For utilities, the opportunities that the digital revolution has brought, go far and wide. But there are difficulties too. One of the main challenges that face the smart grid today is cyber security. With more going digital, there are more opportunities for hackers.

For this issue, there’s no one-size-fits-all solution. Technology is developing so quickly, which means the hackers are following suit. There is no simple system or remedy to have up your sleeve to deter all risk. Instead there needs to be collaboration within the industry to share knowledge and experience with others, and it’s essential that leadership is taken on key areas. Currently, there are few established solutions for these challenges. As we enter a new digitalised era, many issues are still new and unsolved. This underlines the importance of, and need for, leadership.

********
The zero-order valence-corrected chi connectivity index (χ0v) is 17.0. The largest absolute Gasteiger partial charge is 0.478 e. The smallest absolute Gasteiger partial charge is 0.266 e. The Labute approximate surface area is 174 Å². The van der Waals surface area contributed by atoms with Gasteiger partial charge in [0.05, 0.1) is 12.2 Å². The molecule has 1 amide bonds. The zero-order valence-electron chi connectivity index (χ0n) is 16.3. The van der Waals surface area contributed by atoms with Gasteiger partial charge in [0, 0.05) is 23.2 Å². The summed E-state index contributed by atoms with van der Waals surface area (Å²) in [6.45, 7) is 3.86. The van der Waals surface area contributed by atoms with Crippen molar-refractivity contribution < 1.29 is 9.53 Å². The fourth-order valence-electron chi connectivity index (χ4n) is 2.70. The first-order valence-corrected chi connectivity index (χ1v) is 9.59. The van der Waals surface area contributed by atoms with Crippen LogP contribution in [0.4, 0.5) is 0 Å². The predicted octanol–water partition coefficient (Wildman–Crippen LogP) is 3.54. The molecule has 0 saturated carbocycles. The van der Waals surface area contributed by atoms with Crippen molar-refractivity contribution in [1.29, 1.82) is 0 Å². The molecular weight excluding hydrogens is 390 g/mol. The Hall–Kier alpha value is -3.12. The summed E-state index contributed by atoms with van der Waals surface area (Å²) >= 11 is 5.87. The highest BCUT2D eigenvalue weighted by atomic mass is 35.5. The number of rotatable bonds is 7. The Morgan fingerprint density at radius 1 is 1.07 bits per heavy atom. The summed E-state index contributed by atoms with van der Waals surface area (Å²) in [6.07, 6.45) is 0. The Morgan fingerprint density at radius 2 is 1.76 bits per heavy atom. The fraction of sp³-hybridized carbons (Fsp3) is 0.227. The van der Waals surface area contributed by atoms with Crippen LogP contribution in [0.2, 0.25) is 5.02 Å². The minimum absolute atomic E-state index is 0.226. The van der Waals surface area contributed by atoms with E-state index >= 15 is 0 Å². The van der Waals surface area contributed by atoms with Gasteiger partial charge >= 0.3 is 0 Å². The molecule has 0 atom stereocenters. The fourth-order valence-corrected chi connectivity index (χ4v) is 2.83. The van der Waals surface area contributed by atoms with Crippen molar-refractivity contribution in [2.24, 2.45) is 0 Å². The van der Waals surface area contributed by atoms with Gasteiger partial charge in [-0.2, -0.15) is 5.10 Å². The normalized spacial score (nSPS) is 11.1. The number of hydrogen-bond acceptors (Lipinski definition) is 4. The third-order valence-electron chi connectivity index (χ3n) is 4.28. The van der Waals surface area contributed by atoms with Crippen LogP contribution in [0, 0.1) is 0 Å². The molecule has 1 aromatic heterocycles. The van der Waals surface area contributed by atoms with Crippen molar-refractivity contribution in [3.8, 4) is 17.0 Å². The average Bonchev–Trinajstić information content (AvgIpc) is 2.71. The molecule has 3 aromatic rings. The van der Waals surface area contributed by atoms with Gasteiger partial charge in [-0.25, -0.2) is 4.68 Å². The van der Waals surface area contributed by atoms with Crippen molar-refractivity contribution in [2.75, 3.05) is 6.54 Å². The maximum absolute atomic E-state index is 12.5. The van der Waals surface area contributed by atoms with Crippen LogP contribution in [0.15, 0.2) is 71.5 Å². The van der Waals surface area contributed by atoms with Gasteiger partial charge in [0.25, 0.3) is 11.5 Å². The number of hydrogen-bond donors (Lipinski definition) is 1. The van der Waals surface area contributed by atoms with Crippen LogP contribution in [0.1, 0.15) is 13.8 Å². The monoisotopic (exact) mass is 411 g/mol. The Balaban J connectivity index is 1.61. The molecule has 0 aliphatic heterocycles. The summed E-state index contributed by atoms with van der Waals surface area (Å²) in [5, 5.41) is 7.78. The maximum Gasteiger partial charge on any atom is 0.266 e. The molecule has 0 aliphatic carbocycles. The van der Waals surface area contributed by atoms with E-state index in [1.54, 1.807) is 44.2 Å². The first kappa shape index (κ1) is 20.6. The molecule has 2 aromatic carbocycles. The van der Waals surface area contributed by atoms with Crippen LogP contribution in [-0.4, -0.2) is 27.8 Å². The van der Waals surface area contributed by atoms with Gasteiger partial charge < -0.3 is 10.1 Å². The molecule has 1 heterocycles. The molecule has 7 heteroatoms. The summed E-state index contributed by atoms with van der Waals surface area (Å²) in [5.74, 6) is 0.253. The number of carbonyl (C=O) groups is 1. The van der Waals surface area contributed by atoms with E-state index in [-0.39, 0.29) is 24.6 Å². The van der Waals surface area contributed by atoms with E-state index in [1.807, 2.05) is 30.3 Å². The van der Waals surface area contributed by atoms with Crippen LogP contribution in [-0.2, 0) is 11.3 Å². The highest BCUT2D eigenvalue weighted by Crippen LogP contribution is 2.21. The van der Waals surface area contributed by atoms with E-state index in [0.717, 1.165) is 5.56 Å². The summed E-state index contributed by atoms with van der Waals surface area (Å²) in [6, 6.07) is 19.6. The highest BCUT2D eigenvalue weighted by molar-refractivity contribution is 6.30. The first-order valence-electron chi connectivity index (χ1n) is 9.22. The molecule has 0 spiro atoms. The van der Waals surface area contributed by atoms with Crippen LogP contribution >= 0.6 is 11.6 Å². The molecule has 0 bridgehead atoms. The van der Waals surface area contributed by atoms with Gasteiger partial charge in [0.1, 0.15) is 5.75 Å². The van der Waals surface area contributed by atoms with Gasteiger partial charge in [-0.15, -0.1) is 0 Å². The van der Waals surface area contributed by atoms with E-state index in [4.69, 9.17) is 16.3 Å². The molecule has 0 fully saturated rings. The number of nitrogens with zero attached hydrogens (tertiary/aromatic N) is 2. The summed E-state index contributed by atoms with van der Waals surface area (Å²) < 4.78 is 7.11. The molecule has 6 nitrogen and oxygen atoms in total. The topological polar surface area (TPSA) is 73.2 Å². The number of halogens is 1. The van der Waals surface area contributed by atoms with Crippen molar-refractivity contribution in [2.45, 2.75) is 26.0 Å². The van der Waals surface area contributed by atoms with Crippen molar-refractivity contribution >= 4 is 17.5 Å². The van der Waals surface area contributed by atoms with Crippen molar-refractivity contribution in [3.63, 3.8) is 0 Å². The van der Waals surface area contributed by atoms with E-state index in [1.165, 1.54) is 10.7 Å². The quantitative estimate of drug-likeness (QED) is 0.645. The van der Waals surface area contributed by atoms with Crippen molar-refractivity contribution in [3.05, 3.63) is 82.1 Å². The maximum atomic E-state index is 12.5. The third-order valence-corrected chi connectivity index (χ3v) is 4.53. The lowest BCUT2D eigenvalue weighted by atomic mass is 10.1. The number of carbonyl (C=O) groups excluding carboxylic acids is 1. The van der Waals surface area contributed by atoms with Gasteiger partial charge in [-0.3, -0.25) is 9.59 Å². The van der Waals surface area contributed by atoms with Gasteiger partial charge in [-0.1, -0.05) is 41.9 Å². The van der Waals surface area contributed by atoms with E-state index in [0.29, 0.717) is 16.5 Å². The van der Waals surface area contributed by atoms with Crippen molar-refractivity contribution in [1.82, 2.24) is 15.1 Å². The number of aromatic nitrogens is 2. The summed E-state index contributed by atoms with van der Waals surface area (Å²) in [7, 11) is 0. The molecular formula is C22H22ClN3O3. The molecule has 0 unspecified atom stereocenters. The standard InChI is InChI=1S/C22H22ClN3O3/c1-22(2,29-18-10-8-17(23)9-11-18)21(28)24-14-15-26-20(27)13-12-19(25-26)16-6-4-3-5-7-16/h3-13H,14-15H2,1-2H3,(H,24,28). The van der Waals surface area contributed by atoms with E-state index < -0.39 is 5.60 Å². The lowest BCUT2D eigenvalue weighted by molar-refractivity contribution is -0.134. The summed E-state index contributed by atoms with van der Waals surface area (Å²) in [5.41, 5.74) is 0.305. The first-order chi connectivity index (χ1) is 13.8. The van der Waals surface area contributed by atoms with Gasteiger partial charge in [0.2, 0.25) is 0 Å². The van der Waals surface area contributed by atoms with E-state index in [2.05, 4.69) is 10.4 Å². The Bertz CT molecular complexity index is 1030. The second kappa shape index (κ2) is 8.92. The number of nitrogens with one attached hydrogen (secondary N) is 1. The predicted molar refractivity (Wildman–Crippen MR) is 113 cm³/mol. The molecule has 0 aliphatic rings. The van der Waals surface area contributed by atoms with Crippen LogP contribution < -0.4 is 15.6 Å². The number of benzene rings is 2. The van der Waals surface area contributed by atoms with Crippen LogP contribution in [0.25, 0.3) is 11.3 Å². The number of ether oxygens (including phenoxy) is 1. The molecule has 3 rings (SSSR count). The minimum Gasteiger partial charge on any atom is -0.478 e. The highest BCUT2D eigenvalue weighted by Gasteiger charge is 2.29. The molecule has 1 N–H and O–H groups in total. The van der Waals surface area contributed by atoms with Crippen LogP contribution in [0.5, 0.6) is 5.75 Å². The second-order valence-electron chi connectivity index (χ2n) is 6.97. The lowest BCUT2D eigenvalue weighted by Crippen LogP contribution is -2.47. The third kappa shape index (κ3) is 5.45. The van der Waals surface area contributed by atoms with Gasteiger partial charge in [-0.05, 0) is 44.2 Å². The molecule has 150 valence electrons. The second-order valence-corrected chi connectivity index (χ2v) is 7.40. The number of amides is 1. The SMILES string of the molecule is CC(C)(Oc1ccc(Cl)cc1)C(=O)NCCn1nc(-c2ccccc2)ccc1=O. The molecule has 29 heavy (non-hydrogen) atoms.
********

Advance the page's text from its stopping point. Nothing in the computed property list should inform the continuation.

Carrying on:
Earlier this week, we held an event with EDSO, the European Distribution System Operators’ Association for Smart Grids, to help achieve better leadership on smart grid cyber security. The aim of this event was to discuss the biggest security concerns within the energy sector currently, with attendees including utilities such as Innogy and associations such as ENTSO-E.

Along with EDSO, we aim to provide that leadership the sector needs in cyber security. We have taken responsibility for grid security requirements and testing, provide dedicated security training and exercises, and establish a research agenda covering the needs and priorities of European DSOs.

Smart grids create a host of opportunities for network operators, but unless we’re careful, the same will be true for hackers. Protecting our infrastructure and the people who use it will depend on openness and collaboration. Therefore it’s hugely important to focus on what is really important, act and go beyond traditional customer-supplier models to enable new ways of sharing and collaboration. We have to acknowledge that, like the finance industry, the energy industry also has to seriously invest in cyber security.